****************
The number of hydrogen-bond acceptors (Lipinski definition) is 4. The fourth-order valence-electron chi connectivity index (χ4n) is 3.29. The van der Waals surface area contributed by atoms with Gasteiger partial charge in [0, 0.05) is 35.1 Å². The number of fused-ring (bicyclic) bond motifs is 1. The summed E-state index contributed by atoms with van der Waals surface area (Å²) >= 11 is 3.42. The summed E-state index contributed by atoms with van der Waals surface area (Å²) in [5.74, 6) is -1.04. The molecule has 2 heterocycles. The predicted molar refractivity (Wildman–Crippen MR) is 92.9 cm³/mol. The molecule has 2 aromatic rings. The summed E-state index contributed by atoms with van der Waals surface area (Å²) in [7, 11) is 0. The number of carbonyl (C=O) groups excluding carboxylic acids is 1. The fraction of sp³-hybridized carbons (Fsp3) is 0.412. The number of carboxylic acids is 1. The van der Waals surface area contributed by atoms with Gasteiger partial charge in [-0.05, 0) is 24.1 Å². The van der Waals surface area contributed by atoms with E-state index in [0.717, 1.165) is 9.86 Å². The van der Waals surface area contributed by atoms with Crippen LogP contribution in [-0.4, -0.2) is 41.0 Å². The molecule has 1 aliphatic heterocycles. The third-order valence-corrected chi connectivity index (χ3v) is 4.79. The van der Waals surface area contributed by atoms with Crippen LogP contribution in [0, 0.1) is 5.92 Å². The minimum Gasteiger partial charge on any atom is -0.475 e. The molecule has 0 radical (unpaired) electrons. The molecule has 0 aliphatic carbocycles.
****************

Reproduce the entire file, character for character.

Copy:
The number of hydrogen-bond acceptors (Lipinski definition) is 4. The fourth-order valence-electron chi connectivity index (χ4n) is 3.29. The van der Waals surface area contributed by atoms with Gasteiger partial charge in [0, 0.05) is 35.1 Å². The number of fused-ring (bicyclic) bond motifs is 1. The summed E-state index contributed by atoms with van der Waals surface area (Å²) >= 11 is 3.42. The summed E-state index contributed by atoms with van der Waals surface area (Å²) in [5.74, 6) is -1.04. The molecule has 2 heterocycles. The predicted molar refractivity (Wildman–Crippen MR) is 92.9 cm³/mol. The molecule has 2 aromatic rings. The summed E-state index contributed by atoms with van der Waals surface area (Å²) in [7, 11) is 0. The number of carbonyl (C=O) groups excluding carboxylic acids is 1. The fraction of sp³-hybridized carbons (Fsp3) is 0.412. The number of carboxylic acids is 1. The van der Waals surface area contributed by atoms with Gasteiger partial charge in [-0.05, 0) is 24.1 Å². The van der Waals surface area contributed by atoms with E-state index in [0.717, 1.165) is 9.86 Å². The van der Waals surface area contributed by atoms with Crippen LogP contribution in [-0.4, -0.2) is 41.0 Å². The molecule has 1 aliphatic heterocycles. The third-order valence-corrected chi connectivity index (χ3v) is 4.79. The van der Waals surface area contributed by atoms with Crippen LogP contribution in [0, 0.1) is 5.92 Å². The minimum Gasteiger partial charge on any atom is -0.475 e. The molecule has 0 radical (unpaired) electrons. The molecule has 0 aliphatic carbocycles.